In a manner of speaking. He wants more women at the top of organisations. In an internet message to mark International Women's Day, Gordon Brown said it was "completely unacceptable" that many of the biggest firms still didn't have women in senior positions. Only one in 10 directors on the boards of FTSE 100 firms is female, according to figures from the Cabinet Office. Companies argue that women are under-represented because they value their families more than their careers. But that cuts no ice with Harriet Harman, the equality minister. She attacked "businesses that run on the basis of an old boy network," because they would never deliver "a proper meritocracy or truly family-friendly workplaces".
How will the Government help women?
Under the Equality Bill companies with more than 250 workers will have to disclose how much more they pay men than women. Provisions in the bill will also allow employers to give preference to a woman with the same qualifications as a man. Ms Harman is also asking the Financial Reporting Council, an independent regulator, to consider putting a clause in its code of conduct "to require firms to report on what they're doing to get more women into their boardrooms".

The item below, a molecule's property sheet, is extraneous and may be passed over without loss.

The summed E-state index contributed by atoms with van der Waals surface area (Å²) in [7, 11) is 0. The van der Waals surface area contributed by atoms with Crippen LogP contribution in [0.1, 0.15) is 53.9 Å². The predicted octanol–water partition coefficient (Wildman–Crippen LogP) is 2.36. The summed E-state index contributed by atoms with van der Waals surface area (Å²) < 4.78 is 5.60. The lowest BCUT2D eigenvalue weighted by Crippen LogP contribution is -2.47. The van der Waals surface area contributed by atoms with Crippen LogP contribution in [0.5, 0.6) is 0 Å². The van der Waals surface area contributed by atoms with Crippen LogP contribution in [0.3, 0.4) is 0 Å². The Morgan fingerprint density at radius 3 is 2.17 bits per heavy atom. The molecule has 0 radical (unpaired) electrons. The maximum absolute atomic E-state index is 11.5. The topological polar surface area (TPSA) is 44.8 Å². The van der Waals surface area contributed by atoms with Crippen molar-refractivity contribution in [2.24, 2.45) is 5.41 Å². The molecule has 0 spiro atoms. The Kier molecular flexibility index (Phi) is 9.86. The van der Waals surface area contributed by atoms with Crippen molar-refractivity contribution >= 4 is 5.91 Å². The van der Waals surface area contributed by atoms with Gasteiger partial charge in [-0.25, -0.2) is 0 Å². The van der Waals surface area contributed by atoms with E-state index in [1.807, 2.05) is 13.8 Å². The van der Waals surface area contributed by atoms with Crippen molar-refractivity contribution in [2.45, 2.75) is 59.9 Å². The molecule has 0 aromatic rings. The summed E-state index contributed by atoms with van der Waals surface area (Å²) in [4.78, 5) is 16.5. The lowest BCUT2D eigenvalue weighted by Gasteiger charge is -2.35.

What about those at the other end of the social spectrum?
A generation of women are growing up, getting pregnant, having babies and becoming single mothers, who have only fleeting involvement with men. Lacking male role models, their children grow up and repeat the cycle. Figures show increasing numbers of young mums with no jobs, no money and no partners - few work and most live on benefits. The number of single mothers whose mothers were single parents, too, has risen from 48 per cent to 53 per cent over 10 years. Not much progress there.
Have men changed?
Not in the way women hoped. They are still hopeless around the house. According to Martin Amis, talking about his new book, The Pregnant Widow, it is this that explains why feminism has failed – because men don't do an equal share of the housework. Women have to do all the domestic chores (or most of them), including feeding and bathing the children, supervising their homework, choosing their schools – and then outperform men in the office. In short, women still do the jobs men don't want to do while men stand back and let them get on with it.
Is there a country we can learn from?